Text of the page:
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Remarks at the State Dinner for President Patricio Aylwin of Chile

May 13, 1992

Ladies and gentlemen, President Aylwin and Mrs. Aylwin, Barbara and I are just delighted to welcome you both to the White House and to try to return the warm reception that you gave to me, sir, and to our daughter when we had the honor of visiting you in Chile.

Among my memories of my visit to your country was a lunch that we shared at that lovely home of yours in Santiago. And I still recall with pride and delight that you took in your children and your grandchildren. We did a little arithmetic yesterday, and between us, we have 10 children and 23 grandchildren. Perhaps we could arrange for a soccer game out on the South Lawn. [Laughter]

It has been said, Mr. President, that the greatest glory of a free-born people is to transmit that freedom to their children. Your country's bright future lies in the hands and hearts of a free-born people, determined to see their children born free, passing liberty from mother to daughter, father to son.

Today I was reminded how your father, an esteemed Supreme Court Justice, passed his love of law and liberty to his son, you, yourself a revered legal scholar. I thought of how more than 60 years ago our Louis Brandeis observed that the final end of the state was to make men free to develop their faculties. And he added that "Those who love freedom know liberty to be the secret of happiness and courage to be the secret of liberty."

Justice Brandeis could find no better example of courage in pursuit of liberty than the Chilean people and their leader. Today, Chileans are "free to develop their faculties" to the fullest, having at last inherited the political and economic rights their parents worked to achieve. They've also assumed liberty's responsibilities, the knowledge that freedom taken for granted can become freedom taken away. Chile continues the hard work of freedom, defending democracy in Venezuela and Haiti and Peru, promoting peace in Central America and in the Middle East.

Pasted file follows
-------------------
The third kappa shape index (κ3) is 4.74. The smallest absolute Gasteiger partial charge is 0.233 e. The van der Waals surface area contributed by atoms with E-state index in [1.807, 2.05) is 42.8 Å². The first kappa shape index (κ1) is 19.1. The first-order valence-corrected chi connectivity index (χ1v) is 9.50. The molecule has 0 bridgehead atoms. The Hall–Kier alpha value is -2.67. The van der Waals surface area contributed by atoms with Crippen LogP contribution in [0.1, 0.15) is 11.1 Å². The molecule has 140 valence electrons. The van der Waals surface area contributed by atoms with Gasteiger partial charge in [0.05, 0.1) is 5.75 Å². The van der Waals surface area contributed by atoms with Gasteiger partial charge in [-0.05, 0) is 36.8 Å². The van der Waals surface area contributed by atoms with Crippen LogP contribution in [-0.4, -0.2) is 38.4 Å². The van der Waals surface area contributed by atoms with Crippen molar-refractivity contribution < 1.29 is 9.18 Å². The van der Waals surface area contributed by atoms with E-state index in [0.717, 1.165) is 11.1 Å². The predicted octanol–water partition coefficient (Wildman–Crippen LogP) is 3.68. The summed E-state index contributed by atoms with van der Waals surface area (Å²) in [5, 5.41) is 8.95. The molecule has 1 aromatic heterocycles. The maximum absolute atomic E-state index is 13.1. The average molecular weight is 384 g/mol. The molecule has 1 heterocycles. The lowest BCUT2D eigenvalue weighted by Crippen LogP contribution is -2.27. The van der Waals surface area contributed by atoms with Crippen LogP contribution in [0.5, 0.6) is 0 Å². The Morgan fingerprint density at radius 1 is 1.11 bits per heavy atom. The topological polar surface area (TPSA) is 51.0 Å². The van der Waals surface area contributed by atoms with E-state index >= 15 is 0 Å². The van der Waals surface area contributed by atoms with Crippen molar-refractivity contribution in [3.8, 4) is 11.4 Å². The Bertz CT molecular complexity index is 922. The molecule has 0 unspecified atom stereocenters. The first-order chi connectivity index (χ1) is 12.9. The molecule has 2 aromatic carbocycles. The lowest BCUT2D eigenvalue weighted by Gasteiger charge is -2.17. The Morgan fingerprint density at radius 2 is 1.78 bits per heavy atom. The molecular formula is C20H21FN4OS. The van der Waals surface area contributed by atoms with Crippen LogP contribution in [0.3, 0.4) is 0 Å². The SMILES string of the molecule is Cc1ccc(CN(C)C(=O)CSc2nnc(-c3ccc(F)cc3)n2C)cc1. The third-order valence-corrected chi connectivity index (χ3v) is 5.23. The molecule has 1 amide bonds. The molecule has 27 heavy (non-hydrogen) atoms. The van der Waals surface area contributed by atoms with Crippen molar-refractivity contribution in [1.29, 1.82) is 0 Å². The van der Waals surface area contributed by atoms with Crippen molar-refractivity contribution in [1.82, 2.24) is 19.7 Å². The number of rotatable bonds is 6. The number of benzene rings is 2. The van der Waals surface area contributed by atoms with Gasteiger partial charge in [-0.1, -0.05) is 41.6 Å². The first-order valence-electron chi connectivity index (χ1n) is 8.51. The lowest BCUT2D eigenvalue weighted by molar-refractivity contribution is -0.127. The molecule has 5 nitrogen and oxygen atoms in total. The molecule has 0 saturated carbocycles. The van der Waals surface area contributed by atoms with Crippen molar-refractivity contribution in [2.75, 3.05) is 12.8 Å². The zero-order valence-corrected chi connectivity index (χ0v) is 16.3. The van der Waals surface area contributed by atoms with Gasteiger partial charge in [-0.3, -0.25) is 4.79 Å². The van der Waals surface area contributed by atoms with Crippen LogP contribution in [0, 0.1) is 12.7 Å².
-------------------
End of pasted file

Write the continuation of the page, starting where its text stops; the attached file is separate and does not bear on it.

Mr. President, I know that Chile will continue to export its material goods. I know also it will export its dreams, the courage, hope, the imagination of free markets and free peoples. Chile teaches others that political differences never excuse indifference to the law and that social needs are better met by the invisible hand of the free market than by the iron fist of regulatory control and bureaucracy.

President Aylwin and I share a vision of free trade for all the hemisphere. The United States is now negotiating a free trade agreement with Mexico and Canada as a first step toward that goal. And as a result of our discussions today and in recognition of Chile's economic accomplishments and achievements, I want to announce that the United States intends to negotiate a comprehensive free trade agreement with Chile upon the conclusion of the North American free trade agreement. And I intend to send notification to the Congress in accord with the fast track procedures at that time.

Thirty years ago, President Eisenhower spoke to your people saying, "We in the Western Hemisphere are still young nations still growing, still experimenting." And I really believe that's still true today because democracy is young as our children, as all the children of the world.

Mr. President, may I propose a toast to you. And may I suggest we rise and lift our glasses: To you, Mr. President, to Mrs. Aylwin, to Chile, and to the bonds of friendship between our two people.

Note: The President spoke at 8:13 p.m. in the State Dining Room at the White House.

George Bush, Remarks at the State Dinner for President Patricio Aylwin of Chile Online by Gerhard Peters and John T. Woolley, The American Presidency Project

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